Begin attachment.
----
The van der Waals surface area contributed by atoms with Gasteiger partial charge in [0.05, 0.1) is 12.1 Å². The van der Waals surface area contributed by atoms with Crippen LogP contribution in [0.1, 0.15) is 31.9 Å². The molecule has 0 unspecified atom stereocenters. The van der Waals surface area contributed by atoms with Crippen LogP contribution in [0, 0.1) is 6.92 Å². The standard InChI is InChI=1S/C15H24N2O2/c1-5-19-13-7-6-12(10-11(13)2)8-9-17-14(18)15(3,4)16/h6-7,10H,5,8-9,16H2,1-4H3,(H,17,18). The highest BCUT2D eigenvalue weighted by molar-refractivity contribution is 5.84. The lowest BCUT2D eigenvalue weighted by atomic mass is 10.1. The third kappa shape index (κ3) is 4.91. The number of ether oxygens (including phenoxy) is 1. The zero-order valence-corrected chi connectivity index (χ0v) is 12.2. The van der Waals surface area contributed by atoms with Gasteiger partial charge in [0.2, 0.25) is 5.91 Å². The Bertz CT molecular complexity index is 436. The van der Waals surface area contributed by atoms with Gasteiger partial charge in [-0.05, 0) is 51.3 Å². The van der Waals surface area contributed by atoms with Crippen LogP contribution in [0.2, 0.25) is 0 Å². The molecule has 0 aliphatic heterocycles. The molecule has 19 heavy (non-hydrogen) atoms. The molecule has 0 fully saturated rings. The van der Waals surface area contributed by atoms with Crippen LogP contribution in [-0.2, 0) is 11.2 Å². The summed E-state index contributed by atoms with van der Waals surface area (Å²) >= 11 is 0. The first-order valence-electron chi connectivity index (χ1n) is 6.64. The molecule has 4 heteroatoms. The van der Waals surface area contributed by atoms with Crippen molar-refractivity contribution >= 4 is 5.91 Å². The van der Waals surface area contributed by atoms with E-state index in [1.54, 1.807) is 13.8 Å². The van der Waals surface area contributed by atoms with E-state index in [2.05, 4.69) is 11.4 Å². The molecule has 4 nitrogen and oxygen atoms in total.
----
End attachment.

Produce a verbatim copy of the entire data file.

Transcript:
The van der Waals surface area contributed by atoms with Gasteiger partial charge in [0.05, 0.1) is 12.1 Å². The van der Waals surface area contributed by atoms with Crippen LogP contribution in [0.1, 0.15) is 31.9 Å². The molecule has 0 unspecified atom stereocenters. The van der Waals surface area contributed by atoms with Crippen LogP contribution in [0, 0.1) is 6.92 Å². The standard InChI is InChI=1S/C15H24N2O2/c1-5-19-13-7-6-12(10-11(13)2)8-9-17-14(18)15(3,4)16/h6-7,10H,5,8-9,16H2,1-4H3,(H,17,18). The highest BCUT2D eigenvalue weighted by molar-refractivity contribution is 5.84. The lowest BCUT2D eigenvalue weighted by atomic mass is 10.1. The third kappa shape index (κ3) is 4.91. The number of ether oxygens (including phenoxy) is 1. The zero-order valence-corrected chi connectivity index (χ0v) is 12.2. The van der Waals surface area contributed by atoms with Gasteiger partial charge in [0.2, 0.25) is 5.91 Å². The Bertz CT molecular complexity index is 436. The van der Waals surface area contributed by atoms with Gasteiger partial charge in [-0.05, 0) is 51.3 Å². The van der Waals surface area contributed by atoms with Crippen LogP contribution in [0.2, 0.25) is 0 Å². The molecule has 0 aliphatic heterocycles. The molecule has 19 heavy (non-hydrogen) atoms. The molecule has 0 fully saturated rings. The van der Waals surface area contributed by atoms with Crippen LogP contribution in [-0.2, 0) is 11.2 Å². The summed E-state index contributed by atoms with van der Waals surface area (Å²) >= 11 is 0. The first-order valence-electron chi connectivity index (χ1n) is 6.64. The molecule has 4 heteroatoms. The van der Waals surface area contributed by atoms with Crippen molar-refractivity contribution >= 4 is 5.91 Å². The van der Waals surface area contributed by atoms with E-state index in [1.54, 1.807) is 13.8 Å². The van der Waals surface area contributed by atoms with E-state index in [2.05, 4.69) is 11.4 Å². The molecule has 4 nitrogen and oxygen atoms in total.